As teachers and counselors, you know that the elementary school years are important. During the elementary school years, your students build visions of what they desire to do in their lives as they contribute to the workforce. With your help, your students remain open to new career ideas and possibilities. As you work with your students, your students do not make premature career choices or career preparations. For your students, elementary school is a time to build awareness.
As elementary school teachers and counselors, you use career education to promote self-worth, skill development, and decision making strategies. Your activities are designed to build self, family, school, community, and career awareness. You use age-appropriate materials that match your students’ developmental levels. These activities expose your students to a variety of different jobs, career information sources, and the reasons why people work.
When you prepare to develop age-appropriate materials products, tests and tools, you use career models like the National Career Development Guidelines (NCDG). The National Career Development Guidelines (NCDG) have domains, goals, and indicators. Each domain represents a developmental area. Under each domain, there are goals or competencies. For each goal, indicators highlight the knowledge and skills needed to achieve the goal. The National Career Development Guidelines (NCDG) prepares you to make materials that are suitable for your students.
As a elementary school counselors and teachers, you create individual career plans and portfolios. Individual career plans (ICP) –
- Develop self-awareness
- Identify initial career goals and educational plans
- Increase employability and decision making skills
Individual career portfolios summarize career awareness activities and experiences that occur during the school year. In addition to individual career plans and portfolios, you use a variety of resources –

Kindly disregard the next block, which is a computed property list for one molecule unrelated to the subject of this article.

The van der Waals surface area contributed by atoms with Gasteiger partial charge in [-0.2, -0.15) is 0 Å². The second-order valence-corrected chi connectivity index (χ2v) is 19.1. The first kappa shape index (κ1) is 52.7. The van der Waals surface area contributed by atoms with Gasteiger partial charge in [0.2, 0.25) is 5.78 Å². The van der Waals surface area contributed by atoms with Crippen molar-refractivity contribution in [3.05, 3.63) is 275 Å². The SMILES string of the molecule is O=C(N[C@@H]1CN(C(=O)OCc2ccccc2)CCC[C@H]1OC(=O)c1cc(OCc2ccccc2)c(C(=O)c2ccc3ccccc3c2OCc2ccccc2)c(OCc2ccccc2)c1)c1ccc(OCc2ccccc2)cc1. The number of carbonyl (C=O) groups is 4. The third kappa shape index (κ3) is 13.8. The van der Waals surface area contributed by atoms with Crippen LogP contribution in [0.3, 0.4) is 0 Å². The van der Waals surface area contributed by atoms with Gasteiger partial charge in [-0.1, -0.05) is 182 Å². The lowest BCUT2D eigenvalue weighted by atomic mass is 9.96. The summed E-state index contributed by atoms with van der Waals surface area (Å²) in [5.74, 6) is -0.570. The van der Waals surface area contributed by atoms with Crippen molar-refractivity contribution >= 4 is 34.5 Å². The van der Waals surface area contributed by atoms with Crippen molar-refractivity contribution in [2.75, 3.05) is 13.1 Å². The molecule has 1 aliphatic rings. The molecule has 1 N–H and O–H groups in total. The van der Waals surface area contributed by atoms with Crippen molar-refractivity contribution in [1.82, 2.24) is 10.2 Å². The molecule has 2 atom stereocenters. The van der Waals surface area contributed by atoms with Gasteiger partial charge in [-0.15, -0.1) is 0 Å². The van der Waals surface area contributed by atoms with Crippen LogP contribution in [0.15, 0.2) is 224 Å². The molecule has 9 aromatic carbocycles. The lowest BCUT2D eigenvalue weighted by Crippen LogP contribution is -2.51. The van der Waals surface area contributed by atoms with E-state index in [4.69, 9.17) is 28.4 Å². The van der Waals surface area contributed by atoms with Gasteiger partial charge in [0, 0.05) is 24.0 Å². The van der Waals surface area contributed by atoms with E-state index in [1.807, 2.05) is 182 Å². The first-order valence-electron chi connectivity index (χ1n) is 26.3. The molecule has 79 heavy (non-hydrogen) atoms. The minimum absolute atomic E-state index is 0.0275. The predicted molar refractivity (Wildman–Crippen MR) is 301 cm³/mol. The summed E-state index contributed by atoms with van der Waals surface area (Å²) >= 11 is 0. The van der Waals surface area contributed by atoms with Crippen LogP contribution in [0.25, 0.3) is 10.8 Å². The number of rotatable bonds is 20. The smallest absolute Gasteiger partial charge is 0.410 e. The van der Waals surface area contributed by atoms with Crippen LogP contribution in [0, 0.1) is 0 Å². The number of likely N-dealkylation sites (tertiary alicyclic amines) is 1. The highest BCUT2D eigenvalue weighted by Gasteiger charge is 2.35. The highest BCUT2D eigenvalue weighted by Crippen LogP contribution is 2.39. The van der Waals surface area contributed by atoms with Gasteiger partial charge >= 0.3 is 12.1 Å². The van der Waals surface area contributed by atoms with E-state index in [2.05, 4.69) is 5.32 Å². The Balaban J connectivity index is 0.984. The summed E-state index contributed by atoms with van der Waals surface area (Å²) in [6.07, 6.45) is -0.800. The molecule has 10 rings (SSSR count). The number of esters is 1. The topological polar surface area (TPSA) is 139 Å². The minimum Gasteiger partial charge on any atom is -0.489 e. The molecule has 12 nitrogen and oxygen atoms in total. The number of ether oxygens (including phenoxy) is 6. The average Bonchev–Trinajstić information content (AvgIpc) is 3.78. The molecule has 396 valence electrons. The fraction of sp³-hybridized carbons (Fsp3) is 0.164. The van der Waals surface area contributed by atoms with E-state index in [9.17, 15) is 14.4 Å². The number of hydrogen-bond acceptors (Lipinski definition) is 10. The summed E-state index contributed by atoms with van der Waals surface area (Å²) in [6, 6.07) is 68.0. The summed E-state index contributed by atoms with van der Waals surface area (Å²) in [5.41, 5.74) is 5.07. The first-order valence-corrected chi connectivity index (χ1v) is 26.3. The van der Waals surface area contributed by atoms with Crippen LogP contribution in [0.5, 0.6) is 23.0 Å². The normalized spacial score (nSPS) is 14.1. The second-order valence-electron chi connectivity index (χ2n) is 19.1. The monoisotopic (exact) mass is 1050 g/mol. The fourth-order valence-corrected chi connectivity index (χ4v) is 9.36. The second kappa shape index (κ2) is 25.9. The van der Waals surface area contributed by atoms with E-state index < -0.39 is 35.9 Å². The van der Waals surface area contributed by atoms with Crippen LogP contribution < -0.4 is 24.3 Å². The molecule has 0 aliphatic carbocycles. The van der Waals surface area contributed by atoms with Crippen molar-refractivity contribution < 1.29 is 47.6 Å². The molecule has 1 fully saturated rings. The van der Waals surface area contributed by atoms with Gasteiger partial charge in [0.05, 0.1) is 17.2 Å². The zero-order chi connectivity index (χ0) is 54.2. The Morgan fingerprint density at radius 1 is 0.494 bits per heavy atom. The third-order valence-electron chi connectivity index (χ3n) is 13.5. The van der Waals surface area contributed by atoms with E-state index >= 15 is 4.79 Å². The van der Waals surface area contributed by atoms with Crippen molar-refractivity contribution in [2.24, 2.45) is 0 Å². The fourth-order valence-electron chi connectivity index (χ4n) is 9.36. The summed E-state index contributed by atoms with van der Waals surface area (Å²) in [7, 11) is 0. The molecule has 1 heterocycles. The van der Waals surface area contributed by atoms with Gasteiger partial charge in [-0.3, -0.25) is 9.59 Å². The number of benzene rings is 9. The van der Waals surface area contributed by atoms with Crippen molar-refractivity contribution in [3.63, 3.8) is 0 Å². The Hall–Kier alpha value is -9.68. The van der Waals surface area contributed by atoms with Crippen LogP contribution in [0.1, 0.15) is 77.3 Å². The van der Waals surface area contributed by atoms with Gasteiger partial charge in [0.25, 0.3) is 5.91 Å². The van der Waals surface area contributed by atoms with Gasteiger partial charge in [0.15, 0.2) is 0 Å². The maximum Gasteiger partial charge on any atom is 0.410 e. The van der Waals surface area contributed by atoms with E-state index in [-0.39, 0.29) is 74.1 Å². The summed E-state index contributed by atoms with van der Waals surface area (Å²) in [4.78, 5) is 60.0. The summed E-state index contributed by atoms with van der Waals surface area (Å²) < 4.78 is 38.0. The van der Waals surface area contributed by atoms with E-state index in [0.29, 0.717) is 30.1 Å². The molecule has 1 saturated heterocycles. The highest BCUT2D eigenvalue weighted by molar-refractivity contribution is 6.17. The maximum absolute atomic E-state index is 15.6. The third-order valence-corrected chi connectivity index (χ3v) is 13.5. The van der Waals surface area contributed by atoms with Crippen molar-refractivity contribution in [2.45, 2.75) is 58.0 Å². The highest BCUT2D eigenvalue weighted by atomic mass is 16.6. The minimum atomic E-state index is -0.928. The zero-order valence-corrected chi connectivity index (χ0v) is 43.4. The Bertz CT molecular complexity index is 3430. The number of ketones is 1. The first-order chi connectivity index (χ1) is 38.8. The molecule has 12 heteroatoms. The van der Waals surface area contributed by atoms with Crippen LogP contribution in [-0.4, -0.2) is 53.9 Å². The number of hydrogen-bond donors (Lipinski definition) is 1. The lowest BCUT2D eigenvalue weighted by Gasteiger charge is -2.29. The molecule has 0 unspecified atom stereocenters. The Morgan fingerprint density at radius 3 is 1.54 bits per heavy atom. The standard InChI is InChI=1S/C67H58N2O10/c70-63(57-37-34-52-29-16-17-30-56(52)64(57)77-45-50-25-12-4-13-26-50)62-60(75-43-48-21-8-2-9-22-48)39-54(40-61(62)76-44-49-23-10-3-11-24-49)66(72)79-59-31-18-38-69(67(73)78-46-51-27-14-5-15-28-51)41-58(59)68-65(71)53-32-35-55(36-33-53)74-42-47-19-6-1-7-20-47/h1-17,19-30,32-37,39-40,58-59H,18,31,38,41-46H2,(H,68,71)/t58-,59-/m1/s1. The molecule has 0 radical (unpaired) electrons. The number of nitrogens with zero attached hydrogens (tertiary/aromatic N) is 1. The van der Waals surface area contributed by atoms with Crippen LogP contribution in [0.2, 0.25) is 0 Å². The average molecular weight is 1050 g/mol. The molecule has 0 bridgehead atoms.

- Career fairs
- Community speakers
- Field trips
- Information interviewing
- Literary works
- Collages, murals
- Educational games
- Job shadowing
- Dramatic presentations
All of the career activities and tools combine academic work with career pathways. Career activities serve as foundations for future skills. As teachers and counselors, you help students build connections between academics and real life situations. You use career education activities to stress the importance of language arts, mathematics, social studies, and science.
You show students that Language Arts have many uses in the work force:
- Listening skills
You provide examples that show how people solve problems when they use Mathematics. Different types of Mathematics include:
In Social Studies, your students learn how skills that are necessary to be successful in the global marketplace. In Social Studies, your students learn about –
Your students learn the importance of Science gaining skills to solve problems. You show your students how applications of Science are used in different industries, such as –
- Automotive industry
The connections between academics and real life situations reinforce, develop, and expand previously learned skills. In summary, as a elementary school teachers and counselors, you help students:
- Know and value self
- Build self-esteem and confidence
- Learn and apply the academic material
- Identify interests and build relationships between the school environment and the work force
- Build academic, communication, problem solving, and social skills
- Increase awareness of the need for future jobs skills
- See the connections between learning in school, academic skills, job related skills, and careers
- See career possibilities
- See themselves as a future contributor to the job force
- Receive empowerment
- Build self-determination
As counselors and teachers, you build self-awareness, family awareness, school awareness, community awareness, career/ work awareness, attitude development, skill development, decision making strategies, and self-worth. You use age-appropriate materials that match the developmental levels of the students. Examples of activities include individual career plans (ICP), individual career portfolios, career days, career fairs, field trips, information interviewing, and library book reports.
After completing career education activities, your students are prone to get higher grades, academic achievement, school involvement, and interpersonal skills. In addition, your students are more adept to complete more complex courses and have higher graduation rates from high school. As your students get older, they will achieve their career visions and goals.
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